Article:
Azure Percept Studio has a number of sample AI models, such as these for computer vision.

Image: Microsoft

Building your first Percept applications 

Starting with Percept Studio is like working with any Azure tool in that everything you create needs to be assigned to a resource group and assigned to a pricing tier — in this case for Azure’s Cognitive Services, which provides the machine-learning APIs used by Percept. Once you’ve done the basic resource setup, you can quickly configure a vision solution. Start by choosing whether you’re detecting or classifying objects. You don’t need to choose a target device type, as that’s automatically handled for you by Percept Studio. 

Next, start to train your model, with at least 30 images captured from the Percept camera module stream. You can automate this process — if you’re building an app that’s intended to monitor a space, for example. Once images have been captured and uploaded to Percept Studio, you can then start to tag them. Labels are essential for machine learning, as they allow you to tag elements of an image, ensuring that your app can identify specific objects or occurrences. Manually tagging a set of images and then running them through a training cycle is probably the most time-consuming part of building a basic ML application.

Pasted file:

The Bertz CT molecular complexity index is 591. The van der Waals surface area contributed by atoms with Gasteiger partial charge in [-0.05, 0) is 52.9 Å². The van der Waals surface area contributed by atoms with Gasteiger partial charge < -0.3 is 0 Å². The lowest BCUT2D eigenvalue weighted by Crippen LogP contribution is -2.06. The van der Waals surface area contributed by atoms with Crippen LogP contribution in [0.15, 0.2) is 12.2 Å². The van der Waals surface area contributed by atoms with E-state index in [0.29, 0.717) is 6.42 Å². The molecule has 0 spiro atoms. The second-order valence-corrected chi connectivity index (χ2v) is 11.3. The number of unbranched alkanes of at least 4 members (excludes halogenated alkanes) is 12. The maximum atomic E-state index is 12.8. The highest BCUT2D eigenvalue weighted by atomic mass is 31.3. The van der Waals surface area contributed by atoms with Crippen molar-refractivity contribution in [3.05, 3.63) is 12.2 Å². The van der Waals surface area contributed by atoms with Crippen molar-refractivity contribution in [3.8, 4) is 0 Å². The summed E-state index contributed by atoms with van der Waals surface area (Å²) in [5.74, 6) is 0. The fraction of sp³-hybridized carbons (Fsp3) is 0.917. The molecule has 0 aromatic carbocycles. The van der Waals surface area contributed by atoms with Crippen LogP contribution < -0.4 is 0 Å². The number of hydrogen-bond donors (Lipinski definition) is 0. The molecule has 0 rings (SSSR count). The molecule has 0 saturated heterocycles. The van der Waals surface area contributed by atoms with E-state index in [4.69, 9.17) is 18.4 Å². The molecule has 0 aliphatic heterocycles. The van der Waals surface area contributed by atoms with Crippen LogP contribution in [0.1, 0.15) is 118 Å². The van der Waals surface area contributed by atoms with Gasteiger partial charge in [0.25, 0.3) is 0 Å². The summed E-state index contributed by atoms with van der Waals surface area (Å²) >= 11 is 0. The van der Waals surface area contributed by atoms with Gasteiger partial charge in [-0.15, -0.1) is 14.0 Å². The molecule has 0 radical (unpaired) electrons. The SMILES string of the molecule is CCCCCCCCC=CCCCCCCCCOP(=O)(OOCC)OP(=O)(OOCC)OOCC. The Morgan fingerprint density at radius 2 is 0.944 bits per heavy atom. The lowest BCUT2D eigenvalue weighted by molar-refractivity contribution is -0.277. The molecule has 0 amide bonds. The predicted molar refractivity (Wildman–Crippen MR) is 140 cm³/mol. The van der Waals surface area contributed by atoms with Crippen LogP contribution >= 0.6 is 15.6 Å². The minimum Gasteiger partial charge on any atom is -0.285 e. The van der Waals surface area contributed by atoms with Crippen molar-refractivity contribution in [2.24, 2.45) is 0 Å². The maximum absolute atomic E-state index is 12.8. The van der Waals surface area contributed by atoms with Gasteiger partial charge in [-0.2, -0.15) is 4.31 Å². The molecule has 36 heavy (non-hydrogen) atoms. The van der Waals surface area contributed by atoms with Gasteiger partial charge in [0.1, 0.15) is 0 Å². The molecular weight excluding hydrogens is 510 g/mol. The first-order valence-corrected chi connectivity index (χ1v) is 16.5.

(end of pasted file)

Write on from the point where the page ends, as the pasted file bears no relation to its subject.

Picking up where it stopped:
Percept Studio provides tools for testing a model and retraining where necessary. Don’t expect to get things right first time; you can make your model better with the more examples it has to work with. Once you’re happy with the results, you can deploy your model to your Percept devices and start it running. 

Percept is capable of a lot, as it’s built on top of Azure’s custom vision tools, which are part of its Cognitive Services machine-learning suite. There’s an additional pack of development tools that can be downloaded to help build more complex solutions, with a GitHub repository to help you get started. This gives you access to the software used to run the AI modules, as well as tools to help you train and deploy your own neural networks. 

Microsoft is attempting something quite ambitious with Percept: providing a reference design for AI sensor hardware and the tools to build applications around it. There’s a myth that AI is hard, and it’s clear that this is one myth that the Percept team aims to help you bust. No-code solutions get you started quickly, ready to deploy on relatively cheap hardware, while you can build more complex, custom neural networks on your own hardware. It’s an effective mix that should grow with you, as you gain experience with both computer vision and audio processing.